As of January 1, 2019, under the new tax law, alimony must be non-taxable to the recipient and non-deductible by the payor. Prior to the new tax law being enacted, recipients were able to contribute their spousal support payments to the IRA’s. However, this is no longer a viable option because it will no longer be viewed as income. This is a similar concept to child support payments, which aren’t reported as taxable income.
Critics believe that the new law makes it more difficult for parties to obtain a divorce because the prior deduction was often used as a bargaining chip. As a result, the spouse paying alimony may not be willing to pay as high of an amount as before since they will need to pay taxes on it. It’s important to remember that the law isn’t retroactive and will not impact any current alimony agreements made prior to January 1, 2019.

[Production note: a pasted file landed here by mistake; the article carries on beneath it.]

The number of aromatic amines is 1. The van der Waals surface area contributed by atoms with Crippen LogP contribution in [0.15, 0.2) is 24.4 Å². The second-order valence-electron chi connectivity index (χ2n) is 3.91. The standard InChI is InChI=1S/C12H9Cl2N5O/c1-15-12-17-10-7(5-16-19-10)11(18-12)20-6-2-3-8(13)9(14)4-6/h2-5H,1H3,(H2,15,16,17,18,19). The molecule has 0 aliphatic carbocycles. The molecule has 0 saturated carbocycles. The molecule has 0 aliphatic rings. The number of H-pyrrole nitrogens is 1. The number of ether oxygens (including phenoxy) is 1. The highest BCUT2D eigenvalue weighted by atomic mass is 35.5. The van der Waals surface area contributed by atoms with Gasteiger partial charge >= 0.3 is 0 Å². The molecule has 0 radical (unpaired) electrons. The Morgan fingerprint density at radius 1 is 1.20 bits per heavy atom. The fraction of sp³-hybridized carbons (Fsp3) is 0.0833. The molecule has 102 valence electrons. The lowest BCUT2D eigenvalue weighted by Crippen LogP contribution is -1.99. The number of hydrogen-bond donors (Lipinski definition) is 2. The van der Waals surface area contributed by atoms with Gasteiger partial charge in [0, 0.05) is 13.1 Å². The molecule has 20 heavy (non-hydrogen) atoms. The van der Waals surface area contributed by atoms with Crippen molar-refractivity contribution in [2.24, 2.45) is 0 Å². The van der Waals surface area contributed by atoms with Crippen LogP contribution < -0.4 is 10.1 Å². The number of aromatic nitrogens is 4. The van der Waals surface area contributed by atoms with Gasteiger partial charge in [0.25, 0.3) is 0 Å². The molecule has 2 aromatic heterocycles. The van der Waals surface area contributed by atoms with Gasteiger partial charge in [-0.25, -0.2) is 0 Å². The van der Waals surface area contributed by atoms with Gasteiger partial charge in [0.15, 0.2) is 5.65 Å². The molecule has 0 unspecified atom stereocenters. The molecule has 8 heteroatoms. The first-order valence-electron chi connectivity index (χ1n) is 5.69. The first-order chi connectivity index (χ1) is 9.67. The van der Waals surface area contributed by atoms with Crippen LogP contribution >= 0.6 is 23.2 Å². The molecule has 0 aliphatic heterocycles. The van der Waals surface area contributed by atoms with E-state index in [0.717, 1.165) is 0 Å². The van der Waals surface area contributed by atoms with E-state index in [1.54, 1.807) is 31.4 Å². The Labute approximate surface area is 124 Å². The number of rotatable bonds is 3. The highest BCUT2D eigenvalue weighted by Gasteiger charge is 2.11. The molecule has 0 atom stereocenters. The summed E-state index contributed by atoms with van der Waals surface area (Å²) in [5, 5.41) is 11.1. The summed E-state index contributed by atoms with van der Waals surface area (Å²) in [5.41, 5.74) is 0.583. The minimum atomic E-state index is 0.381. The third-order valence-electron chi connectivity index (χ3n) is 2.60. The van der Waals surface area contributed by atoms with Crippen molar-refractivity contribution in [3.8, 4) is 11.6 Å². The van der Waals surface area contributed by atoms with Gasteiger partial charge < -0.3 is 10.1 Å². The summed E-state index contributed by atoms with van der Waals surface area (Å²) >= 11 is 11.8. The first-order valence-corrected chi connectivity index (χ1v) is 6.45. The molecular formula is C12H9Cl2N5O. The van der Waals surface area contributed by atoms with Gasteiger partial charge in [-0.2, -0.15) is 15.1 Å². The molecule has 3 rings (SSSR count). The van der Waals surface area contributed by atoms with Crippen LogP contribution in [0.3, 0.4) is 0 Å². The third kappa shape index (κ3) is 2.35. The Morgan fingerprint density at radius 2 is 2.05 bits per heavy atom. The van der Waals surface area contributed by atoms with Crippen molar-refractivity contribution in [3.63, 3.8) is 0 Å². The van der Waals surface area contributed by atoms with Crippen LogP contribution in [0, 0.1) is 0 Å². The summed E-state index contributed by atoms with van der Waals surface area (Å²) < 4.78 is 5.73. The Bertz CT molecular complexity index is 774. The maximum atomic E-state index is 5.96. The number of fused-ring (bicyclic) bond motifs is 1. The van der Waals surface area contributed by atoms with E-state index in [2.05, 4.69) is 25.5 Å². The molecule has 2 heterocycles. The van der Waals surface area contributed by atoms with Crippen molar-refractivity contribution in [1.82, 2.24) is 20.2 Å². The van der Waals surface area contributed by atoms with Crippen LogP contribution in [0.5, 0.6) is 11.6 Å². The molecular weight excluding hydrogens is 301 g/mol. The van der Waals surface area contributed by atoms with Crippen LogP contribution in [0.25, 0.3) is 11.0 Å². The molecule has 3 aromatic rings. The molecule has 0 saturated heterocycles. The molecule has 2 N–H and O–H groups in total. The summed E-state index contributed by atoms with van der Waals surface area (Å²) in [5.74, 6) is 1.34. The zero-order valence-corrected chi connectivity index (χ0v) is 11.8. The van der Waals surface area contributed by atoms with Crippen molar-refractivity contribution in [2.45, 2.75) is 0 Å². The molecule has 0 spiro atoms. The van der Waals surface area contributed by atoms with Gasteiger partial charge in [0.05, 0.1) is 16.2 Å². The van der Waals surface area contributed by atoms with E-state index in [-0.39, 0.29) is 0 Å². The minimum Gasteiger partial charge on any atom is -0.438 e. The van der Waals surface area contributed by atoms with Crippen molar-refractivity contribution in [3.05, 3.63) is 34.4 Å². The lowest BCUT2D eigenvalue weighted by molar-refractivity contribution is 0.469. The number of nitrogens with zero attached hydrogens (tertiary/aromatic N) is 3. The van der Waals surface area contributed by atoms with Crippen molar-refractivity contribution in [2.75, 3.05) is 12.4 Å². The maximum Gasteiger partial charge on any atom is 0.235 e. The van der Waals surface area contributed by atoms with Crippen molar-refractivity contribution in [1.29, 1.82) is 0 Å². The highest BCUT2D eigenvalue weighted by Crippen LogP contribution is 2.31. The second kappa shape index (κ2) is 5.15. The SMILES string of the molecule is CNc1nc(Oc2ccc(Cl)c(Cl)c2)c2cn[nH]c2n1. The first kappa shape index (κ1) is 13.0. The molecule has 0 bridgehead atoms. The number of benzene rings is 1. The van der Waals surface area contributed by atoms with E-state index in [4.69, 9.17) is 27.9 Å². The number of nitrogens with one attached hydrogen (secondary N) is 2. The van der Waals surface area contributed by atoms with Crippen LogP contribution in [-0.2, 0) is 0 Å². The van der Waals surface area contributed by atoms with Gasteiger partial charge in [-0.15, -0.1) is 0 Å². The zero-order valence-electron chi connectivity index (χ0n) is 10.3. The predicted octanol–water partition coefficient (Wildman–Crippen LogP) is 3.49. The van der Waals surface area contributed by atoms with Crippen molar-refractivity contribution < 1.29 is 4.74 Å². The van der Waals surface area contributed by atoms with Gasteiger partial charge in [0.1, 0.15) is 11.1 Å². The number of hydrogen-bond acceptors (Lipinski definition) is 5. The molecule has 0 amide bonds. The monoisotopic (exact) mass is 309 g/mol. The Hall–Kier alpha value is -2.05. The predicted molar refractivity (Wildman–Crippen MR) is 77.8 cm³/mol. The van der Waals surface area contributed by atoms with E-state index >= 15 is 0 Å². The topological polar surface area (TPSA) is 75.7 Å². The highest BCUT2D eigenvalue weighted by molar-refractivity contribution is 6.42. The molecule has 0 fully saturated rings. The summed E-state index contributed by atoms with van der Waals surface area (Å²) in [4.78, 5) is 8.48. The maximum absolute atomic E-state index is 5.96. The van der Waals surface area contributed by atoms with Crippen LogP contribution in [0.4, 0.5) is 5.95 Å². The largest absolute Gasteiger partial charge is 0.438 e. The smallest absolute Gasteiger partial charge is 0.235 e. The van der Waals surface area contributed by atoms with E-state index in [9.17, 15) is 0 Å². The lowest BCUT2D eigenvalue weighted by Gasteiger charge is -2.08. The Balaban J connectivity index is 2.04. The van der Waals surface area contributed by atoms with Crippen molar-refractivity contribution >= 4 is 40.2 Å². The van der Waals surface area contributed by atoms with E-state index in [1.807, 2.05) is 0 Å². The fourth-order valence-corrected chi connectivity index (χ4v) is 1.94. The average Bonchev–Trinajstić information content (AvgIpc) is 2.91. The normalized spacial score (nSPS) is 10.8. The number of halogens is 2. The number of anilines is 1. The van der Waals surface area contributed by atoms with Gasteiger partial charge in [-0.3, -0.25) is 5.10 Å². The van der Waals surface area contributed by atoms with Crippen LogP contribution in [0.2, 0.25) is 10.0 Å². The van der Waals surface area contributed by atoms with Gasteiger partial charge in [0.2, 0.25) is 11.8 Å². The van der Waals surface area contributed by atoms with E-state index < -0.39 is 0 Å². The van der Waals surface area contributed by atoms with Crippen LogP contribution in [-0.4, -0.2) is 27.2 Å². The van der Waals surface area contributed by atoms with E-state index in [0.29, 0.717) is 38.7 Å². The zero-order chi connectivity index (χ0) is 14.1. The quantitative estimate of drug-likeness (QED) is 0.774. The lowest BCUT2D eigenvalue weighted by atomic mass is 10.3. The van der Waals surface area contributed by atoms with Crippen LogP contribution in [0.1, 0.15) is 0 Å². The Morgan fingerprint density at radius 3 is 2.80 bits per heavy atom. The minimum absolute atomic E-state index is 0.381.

If you’re concerned on how the new tax law will affect you, it’s important to contact an accountant and Florida Family Law attorney to discuss how the tax consequences will affect your case. The tax treatment of alimony is directed by the Internal Revenue Code, not by a divorce decree or marital settlement agreement. As such, it’s valuable to be cognizant on the IRS code.
If you have any questions or concerns, contact Young, Berman, Karpf & Gonzalez, P.A. Our attorneys are Board Certified by the Florida Bar Board of Legal Specialization and Education.